Commentary on the First Quarter 2009.

Events unfolding within financial services and its implications on the company I work for and myself, sought of, kept me occupied. This period was quite happening though for India from both national and international perspective. Most of these events evoked very strong and mixed reactions from the Indians with emotions ranging from awe to aversion and antipathy leading to very interesting debates. This post is more in the nature of commentary and my stand on some of the events. Not that my position is of any consequence or matters to anyone but could be read as views of common man.

Let me quickly capture some of the epochal events. I begin with the positives. The opening of Taj, Mumbai for business on 6th Jan was triumph of good over evil. The intensity of damage it had suffered and the quick rebound is a great testimony of our determination and only reinforces the belief that bad times don’t last. Unfortunately its five months since 26/11 and the trial has only just began, God knows when will the justice be given? My worst fear is that Kasab becomes another Afzal after years and years of trials due to political compulsions! Will be great travesty of justice and insult to Indians and should be severely censured. This is something we should reform asap led by both administration and society. Cannot led perpetrators of crime against India escape punishment?

Then came the Satyam saga, which quickly eclipsed the euphoria of Taj’s opening. I was disgusted to see some guys taking pride in the fact that it’s India’s answer to Enron. We don’t need to answer scam with a scam. This one episode had the potential to bring down India’s value proposition and investments in Indian businesses in general and did dent our credibility. For a change, the government managed this piece well and contained the magnitude of damage it could cause. As I write, it has found a new owner, a very respectable Indian name - Mahindras. The way transition has been managed, I would say is surprising and remarkable, well done on this one but what will do long term good, is to use this opportunity and cleanse the system thoroughly.

My third pick would be two landmark films - Danny Boyle’s Slumdog Millionaire and Anurag Kashyap’s Dev D. Well, both films had their share of controversies, while Slumdog Millionaire was caught in the argument whether its poverty porn or not, Dev D got mired into whether it too loud and bold. I believe that Slumdog M was a visual treat and did get to showcase India’s vibrancy and positivity in the midst of poverty, but Dev D was a better storyline and more hard-hitting within the Indian context. Slumdog M went on to create history by winning all major Golden Globes and Oscars and Dev D redefined the female sexuality by presenting an entirely new paradigm. I personally loved watching Dev D more than Slumdog M. Infact, I have taken liking to what some of the Indian filmmakers have attempted with Shakespearean literature, with innovative and creative remakes. Vishal’s Maqbool and Omkara based on Macbeth and Othello respectively were pathbreaking and deserve honorable mention. And now, Dev D based on Sarat’s Devdas. What an adaptation! I think it was an extremely creative piece of work, pushing the boundaries, keeping the themes and characterizations intact. I am sure Devdas will continue to intrigue the Indian filmmakers and we will see many more versions.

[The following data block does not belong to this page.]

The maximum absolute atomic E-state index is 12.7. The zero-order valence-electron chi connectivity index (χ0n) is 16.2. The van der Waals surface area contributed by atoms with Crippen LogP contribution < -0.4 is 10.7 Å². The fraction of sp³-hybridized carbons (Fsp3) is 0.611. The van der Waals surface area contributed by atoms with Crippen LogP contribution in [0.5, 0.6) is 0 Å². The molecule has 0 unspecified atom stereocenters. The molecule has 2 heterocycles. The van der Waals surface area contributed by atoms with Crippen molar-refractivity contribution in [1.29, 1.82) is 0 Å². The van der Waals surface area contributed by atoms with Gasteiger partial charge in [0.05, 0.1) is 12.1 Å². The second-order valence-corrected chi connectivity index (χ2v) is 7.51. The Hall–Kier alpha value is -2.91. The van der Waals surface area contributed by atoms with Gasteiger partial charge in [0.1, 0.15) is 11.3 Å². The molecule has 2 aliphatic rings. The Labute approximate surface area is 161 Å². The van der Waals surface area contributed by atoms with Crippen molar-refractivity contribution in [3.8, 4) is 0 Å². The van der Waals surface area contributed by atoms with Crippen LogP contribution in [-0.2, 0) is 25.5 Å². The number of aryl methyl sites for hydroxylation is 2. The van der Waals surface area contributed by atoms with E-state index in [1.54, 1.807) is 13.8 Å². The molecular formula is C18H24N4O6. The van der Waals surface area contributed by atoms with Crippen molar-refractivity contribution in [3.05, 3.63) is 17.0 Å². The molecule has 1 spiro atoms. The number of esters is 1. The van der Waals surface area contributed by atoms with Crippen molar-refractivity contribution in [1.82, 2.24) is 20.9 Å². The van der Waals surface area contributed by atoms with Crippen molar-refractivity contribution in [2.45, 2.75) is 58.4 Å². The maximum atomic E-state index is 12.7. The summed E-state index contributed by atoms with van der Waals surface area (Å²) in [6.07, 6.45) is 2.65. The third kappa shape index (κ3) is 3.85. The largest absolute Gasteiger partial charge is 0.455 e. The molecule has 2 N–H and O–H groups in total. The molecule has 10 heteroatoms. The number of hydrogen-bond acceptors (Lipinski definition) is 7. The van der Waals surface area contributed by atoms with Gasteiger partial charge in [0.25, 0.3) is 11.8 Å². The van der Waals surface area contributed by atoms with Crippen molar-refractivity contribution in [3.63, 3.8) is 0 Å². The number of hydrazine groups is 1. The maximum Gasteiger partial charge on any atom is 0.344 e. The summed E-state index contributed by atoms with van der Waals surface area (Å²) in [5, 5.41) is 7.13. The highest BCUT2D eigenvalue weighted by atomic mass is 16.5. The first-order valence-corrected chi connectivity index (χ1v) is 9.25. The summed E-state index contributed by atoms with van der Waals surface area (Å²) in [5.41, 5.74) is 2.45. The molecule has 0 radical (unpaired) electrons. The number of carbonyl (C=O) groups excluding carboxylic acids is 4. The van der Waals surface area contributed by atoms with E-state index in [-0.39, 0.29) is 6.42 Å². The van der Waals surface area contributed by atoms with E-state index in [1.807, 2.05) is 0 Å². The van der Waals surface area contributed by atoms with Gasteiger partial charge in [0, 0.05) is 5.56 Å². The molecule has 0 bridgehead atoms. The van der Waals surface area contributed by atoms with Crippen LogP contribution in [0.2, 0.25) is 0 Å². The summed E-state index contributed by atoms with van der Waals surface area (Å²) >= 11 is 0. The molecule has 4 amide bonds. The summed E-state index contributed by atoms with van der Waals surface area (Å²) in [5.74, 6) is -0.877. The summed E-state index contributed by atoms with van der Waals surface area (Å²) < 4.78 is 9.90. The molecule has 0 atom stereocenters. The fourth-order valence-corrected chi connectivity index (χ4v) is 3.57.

Some events, which didn’t occur in India but affects us (you could list Slumdog M in that category as well as it is a British Film) would be Obama’s installation and bloodcurdling events in the neighbourhood. Obama got it right the very first day by acknowledging that Pakistan is turning out to be a dangerous place and asked them to get things right. Most notable was the attack on SriLankan cricketers (read this was supposed to be India tour) and Taliban taking over parts of Pakistan. Pakistan increasingly looks like a failed state. Taliban now looks strikingly close to Indian borders. Stable and prosperous Pakistan is in our interest, period. As a policy, we should no longer be passive observers and should get actively involved in the geo-political affairs of the region, flex muscles, roll-up sleeves and get our hands dirty. Our neighbourhood is getting increasingly volatile with disturbances in Pakistan, SriLanka, Nepal, Burma and the high-handedness of China. That leaves only the Kingdom (now a democracy) state as an ally. Can’t take the approach that it’s their internal matter. We may have to suffer some short-term consequences but is very important from long-term stability, unity and growth of India and therefore the world. Fail to understand why we are shy of taking an active role in world affairs.
And finally, the most important event, the mammoth election for the lower house - the biggest democratic tamasha. Spread over two months, India goes to polls and the world watches. The whole process acts like a botox and makes our democracy young vibrant and beautiful. For all its ills, nothing can beat the enthusiasm of exercising the franchise. This time we have seen increased awareness and eagerness and the first phase has been encouraging with 62% participation. Hail the elections, Hail the democracy and of course Hail the Indians.

In midst of all this, we took another landmark step to launch RISAT-II, propelling us in the elite league of countries with their earth-facing observation satellites (more popularly known as spy satellites) and won Azlan Shah ( can't remember, its hockey stupid, our national game!).

So, 2009 looks to be interesting for India.


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